Pastoral Ponderings . . .
My sister, Patti, just sent me a great article from the New York Times entitled, “God is a Question, Not an Answer”, written by William Erwin. The title is a bit misleading, so bear with me.
My little sister’s never sent me anything like this before, and since she doesn’t identify as a Christian or any other religious faith I was intrigued with her e-mail. She’s too peace filled to ever send me anything hostile to my faith or Christianity so I really wondered where the article might lead.
What the article spoke of was the reality that we can’t point to you or touch you with the words and say, “There he is!” I can look out at the shrubs and stone fence from my office window and know they are physically “real.” but both belief or non-belief are simply a matter of faith since (as the article said) we can’t “prove” either way. With that in mind, the article questioned, why do people argue over God? They say “there are no atheists in the foxholes”, but it’s also safe to say “nobody in a foxhole doesn’t wonder where you are or why bombs are dropping around them!”
I’ve had many times when I’m sitting in the “foxholes” of life with people and feel the chaos and confusion of their lives, but I’m not one to give “canned” statements of faith when life is full of suffering. I have to admit that at times I feel like a fraud when my role tells me to speak confidently while my own soul is screaming in confusion and anger, and you know I’ve had many times when I’ve considered leaving the ministry when my own confusion overwhelms me.
Interestingly, at those times I have fallen back to the experiences and strength of my mother and her faith as I again find the foundation of hope which she stood on. I listed some of these things for my sister when I wrote her the following:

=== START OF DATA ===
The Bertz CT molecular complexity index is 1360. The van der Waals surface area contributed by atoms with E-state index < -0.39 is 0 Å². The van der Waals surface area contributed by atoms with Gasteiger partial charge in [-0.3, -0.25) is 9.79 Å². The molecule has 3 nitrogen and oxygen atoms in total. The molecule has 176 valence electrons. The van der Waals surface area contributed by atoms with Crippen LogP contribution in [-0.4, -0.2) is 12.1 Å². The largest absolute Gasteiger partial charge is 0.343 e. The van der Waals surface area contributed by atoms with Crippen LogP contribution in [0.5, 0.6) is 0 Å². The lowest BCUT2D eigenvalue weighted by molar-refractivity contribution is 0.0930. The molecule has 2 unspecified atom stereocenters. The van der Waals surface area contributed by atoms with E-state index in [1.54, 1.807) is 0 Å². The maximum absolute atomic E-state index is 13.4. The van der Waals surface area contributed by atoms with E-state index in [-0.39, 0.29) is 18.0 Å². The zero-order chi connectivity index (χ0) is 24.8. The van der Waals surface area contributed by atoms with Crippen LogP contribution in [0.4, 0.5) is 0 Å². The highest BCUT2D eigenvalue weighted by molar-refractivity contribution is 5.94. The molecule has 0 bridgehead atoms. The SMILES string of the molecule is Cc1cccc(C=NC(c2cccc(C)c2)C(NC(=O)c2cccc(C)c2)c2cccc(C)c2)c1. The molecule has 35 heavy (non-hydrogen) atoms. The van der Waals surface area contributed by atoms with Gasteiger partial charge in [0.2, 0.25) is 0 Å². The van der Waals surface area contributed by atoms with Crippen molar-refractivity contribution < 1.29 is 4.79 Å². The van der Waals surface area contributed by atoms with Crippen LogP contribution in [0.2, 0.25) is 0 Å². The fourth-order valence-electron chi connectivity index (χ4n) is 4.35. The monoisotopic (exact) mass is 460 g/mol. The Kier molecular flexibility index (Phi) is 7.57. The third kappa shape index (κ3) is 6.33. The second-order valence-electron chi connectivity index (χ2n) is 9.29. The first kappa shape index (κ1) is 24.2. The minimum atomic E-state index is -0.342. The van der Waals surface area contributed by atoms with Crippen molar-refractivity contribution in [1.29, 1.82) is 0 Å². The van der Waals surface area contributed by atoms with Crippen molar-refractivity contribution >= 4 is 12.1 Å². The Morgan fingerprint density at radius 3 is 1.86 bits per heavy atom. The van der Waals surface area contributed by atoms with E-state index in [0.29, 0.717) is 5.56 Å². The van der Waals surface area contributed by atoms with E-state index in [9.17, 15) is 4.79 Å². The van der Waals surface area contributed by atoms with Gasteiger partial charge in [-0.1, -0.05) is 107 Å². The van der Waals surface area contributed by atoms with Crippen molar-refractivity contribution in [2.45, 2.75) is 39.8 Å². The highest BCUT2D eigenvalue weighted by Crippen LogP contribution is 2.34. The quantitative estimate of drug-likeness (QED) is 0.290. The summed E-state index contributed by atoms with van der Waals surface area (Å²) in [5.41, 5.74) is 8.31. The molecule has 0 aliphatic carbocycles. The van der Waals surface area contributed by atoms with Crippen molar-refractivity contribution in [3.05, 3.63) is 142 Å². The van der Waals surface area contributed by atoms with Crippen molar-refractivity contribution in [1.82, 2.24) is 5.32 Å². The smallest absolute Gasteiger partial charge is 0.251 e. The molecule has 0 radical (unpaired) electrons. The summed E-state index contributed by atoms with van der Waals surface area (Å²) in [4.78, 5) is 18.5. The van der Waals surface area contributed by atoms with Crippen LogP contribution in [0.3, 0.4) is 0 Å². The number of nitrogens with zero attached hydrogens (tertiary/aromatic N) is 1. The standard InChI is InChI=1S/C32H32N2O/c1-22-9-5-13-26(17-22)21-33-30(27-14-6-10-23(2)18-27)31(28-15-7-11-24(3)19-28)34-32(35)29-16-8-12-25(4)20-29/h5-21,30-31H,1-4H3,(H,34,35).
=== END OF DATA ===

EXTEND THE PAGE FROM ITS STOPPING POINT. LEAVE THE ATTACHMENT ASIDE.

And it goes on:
Dear Patti, I loved the article. It got me wondering what foundation I stand on for my own faith in God, and I realized much of it came from Mom’s examples in her faith, some of which include:
- Groaning because we had to go to catechism classes on Saturday morning rather than getting to stay home and watch cartoons;
- Polished shoes laid out every Saturday night…no tennis shoes then;
- Davey & Goliath every Sunday morning with the hymn, “A Mighty Fortress is Our God”;
- Mom leaving work early to pick us up from three different schools for Holy Day Mass;
- Our priest, Fr. Whelan: his reassuring and gentle smile, warm voice, and his example of faith;
- Being an altar boy in the Latin Mass, and Fr. Whelan slipping us a Five at Christmas; Incense in church and kneeling at the communion rail; genuflecting before God;
- The Crucifix, not just an empty cross, above Mom & Dad’s headboard and the Guardian Angel picture above our own beds;
- Our childhood church, St. Catherine’s, with the elaborate altar and frescos on the ceiling;
- All of us kids kneeling on either side of Mom…separated by who was fighting with whom;
- Kneeling in the front room as a family to pray the Rosary.
But the most significant thing was my early understanding that in the midst of what may have looked like simply habit and tradition Mom found strength in the midst of chaos…and there was plenty of chaos. I know that at times she felt the dark pull of hopelessness with Dad’s sickness, yet she radiated joy and didn’t pass that hopelessness off to us kids. Somehow, in the foxholes of life Mom’s joy and strength from her faith: the foundation of which she offered to us kids.
Those are the things I wrote my sister, Lord. What I realized is that I have a gift which I don’t have to push on to others. I can share it with people, but there’s no need to force them to comply with my understanding of you in my life.
I’m grateful for the gifts my mother shared with us…but especially the gift of seeing you everywhere, even when you are not “seen” with my eyes.
As always, thanks for listening. I love you.